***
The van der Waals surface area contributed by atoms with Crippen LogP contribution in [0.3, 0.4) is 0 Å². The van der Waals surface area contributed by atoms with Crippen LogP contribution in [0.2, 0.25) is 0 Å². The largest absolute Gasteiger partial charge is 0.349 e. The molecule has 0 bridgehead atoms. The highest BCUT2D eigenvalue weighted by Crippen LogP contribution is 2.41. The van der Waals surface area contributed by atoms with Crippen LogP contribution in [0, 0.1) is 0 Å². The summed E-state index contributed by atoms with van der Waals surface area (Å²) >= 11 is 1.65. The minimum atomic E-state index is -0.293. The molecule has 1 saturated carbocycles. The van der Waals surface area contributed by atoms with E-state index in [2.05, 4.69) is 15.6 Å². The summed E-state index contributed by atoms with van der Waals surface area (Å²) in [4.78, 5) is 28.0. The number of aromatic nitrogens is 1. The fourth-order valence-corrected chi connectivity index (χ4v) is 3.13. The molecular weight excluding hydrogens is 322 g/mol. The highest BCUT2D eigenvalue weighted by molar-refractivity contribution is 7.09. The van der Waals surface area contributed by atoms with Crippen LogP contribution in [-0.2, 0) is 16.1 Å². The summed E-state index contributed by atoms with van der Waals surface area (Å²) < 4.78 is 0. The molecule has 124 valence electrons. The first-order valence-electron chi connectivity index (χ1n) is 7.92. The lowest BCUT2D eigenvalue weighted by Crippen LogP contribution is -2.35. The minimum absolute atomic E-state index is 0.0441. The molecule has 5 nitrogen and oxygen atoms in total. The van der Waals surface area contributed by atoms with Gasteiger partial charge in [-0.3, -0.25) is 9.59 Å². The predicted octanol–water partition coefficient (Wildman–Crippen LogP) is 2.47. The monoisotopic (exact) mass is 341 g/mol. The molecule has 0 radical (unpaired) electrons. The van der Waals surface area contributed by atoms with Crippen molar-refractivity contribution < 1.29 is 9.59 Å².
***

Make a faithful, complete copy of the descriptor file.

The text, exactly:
The van der Waals surface area contributed by atoms with Crippen LogP contribution in [0.3, 0.4) is 0 Å². The van der Waals surface area contributed by atoms with Crippen LogP contribution in [0.2, 0.25) is 0 Å². The largest absolute Gasteiger partial charge is 0.349 e. The molecule has 0 bridgehead atoms. The highest BCUT2D eigenvalue weighted by Crippen LogP contribution is 2.41. The van der Waals surface area contributed by atoms with Crippen LogP contribution in [0, 0.1) is 0 Å². The summed E-state index contributed by atoms with van der Waals surface area (Å²) >= 11 is 1.65. The minimum atomic E-state index is -0.293. The molecule has 1 saturated carbocycles. The van der Waals surface area contributed by atoms with E-state index in [2.05, 4.69) is 15.6 Å². The summed E-state index contributed by atoms with van der Waals surface area (Å²) in [4.78, 5) is 28.0. The number of aromatic nitrogens is 1. The fourth-order valence-corrected chi connectivity index (χ4v) is 3.13. The molecular weight excluding hydrogens is 322 g/mol. The highest BCUT2D eigenvalue weighted by molar-refractivity contribution is 7.09. The van der Waals surface area contributed by atoms with Crippen LogP contribution in [-0.2, 0) is 16.1 Å². The summed E-state index contributed by atoms with van der Waals surface area (Å²) < 4.78 is 0. The molecule has 124 valence electrons. The first-order valence-electron chi connectivity index (χ1n) is 7.92. The lowest BCUT2D eigenvalue weighted by Crippen LogP contribution is -2.35. The minimum absolute atomic E-state index is 0.0441. The molecule has 5 nitrogen and oxygen atoms in total. The van der Waals surface area contributed by atoms with Gasteiger partial charge in [-0.3, -0.25) is 9.59 Å². The predicted octanol–water partition coefficient (Wildman–Crippen LogP) is 2.47. The monoisotopic (exact) mass is 341 g/mol. The molecule has 0 radical (unpaired) electrons. The van der Waals surface area contributed by atoms with Crippen molar-refractivity contribution < 1.29 is 9.59 Å².